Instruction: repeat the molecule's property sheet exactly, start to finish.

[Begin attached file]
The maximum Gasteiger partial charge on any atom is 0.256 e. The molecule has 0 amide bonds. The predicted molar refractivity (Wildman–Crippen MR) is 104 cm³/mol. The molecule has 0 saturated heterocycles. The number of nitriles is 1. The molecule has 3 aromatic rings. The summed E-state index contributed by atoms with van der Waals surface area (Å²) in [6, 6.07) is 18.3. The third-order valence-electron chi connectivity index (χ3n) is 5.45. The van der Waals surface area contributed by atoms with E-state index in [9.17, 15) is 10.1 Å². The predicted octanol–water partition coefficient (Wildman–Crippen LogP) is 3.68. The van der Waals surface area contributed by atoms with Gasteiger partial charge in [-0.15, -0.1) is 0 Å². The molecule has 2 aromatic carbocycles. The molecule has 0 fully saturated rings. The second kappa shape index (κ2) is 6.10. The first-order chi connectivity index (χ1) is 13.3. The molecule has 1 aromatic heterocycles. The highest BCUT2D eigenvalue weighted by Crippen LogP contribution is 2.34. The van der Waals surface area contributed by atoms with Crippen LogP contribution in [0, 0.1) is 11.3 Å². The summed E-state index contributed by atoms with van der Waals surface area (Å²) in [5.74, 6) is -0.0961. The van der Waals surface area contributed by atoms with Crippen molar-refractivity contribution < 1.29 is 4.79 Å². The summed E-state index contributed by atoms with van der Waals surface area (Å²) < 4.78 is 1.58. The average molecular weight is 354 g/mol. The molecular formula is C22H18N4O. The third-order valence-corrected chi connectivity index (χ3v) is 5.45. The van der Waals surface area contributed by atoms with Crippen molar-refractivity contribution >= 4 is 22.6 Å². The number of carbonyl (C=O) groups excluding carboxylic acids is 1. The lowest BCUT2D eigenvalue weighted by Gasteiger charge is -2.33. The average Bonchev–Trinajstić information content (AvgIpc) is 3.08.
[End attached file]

The maximum Gasteiger partial charge on any atom is 0.256 e. The molecule has 0 amide bonds. The predicted molar refractivity (Wildman–Crippen MR) is 104 cm³/mol. The molecule has 0 saturated heterocycles. The number of nitriles is 1. The molecule has 3 aromatic rings. The summed E-state index contributed by atoms with van der Waals surface area (Å²) in [6, 6.07) is 18.3. The third-order valence-electron chi connectivity index (χ3n) is 5.45. The van der Waals surface area contributed by atoms with E-state index in [9.17, 15) is 10.1 Å². The predicted octanol–water partition coefficient (Wildman–Crippen LogP) is 3.68. The van der Waals surface area contributed by atoms with Gasteiger partial charge in [-0.15, -0.1) is 0 Å². The molecule has 2 aromatic carbocycles. The molecule has 0 fully saturated rings. The second kappa shape index (κ2) is 6.10. The first-order chi connectivity index (χ1) is 13.3. The molecule has 1 aromatic heterocycles. The highest BCUT2D eigenvalue weighted by Crippen LogP contribution is 2.34. The van der Waals surface area contributed by atoms with Crippen LogP contribution in [0, 0.1) is 11.3 Å². The summed E-state index contributed by atoms with van der Waals surface area (Å²) in [5.74, 6) is -0.0961. The van der Waals surface area contributed by atoms with Crippen molar-refractivity contribution < 1.29 is 4.79 Å². The summed E-state index contributed by atoms with van der Waals surface area (Å²) < 4.78 is 1.58. The average molecular weight is 354 g/mol. The molecular formula is C22H18N4O. The third-order valence-corrected chi connectivity index (χ3v) is 5.45. The van der Waals surface area contributed by atoms with Crippen molar-refractivity contribution >= 4 is 22.6 Å². The number of carbonyl (C=O) groups excluding carboxylic acids is 1. The lowest BCUT2D eigenvalue weighted by Gasteiger charge is -2.33. The average Bonchev–Trinajstić information content (AvgIpc) is 3.08.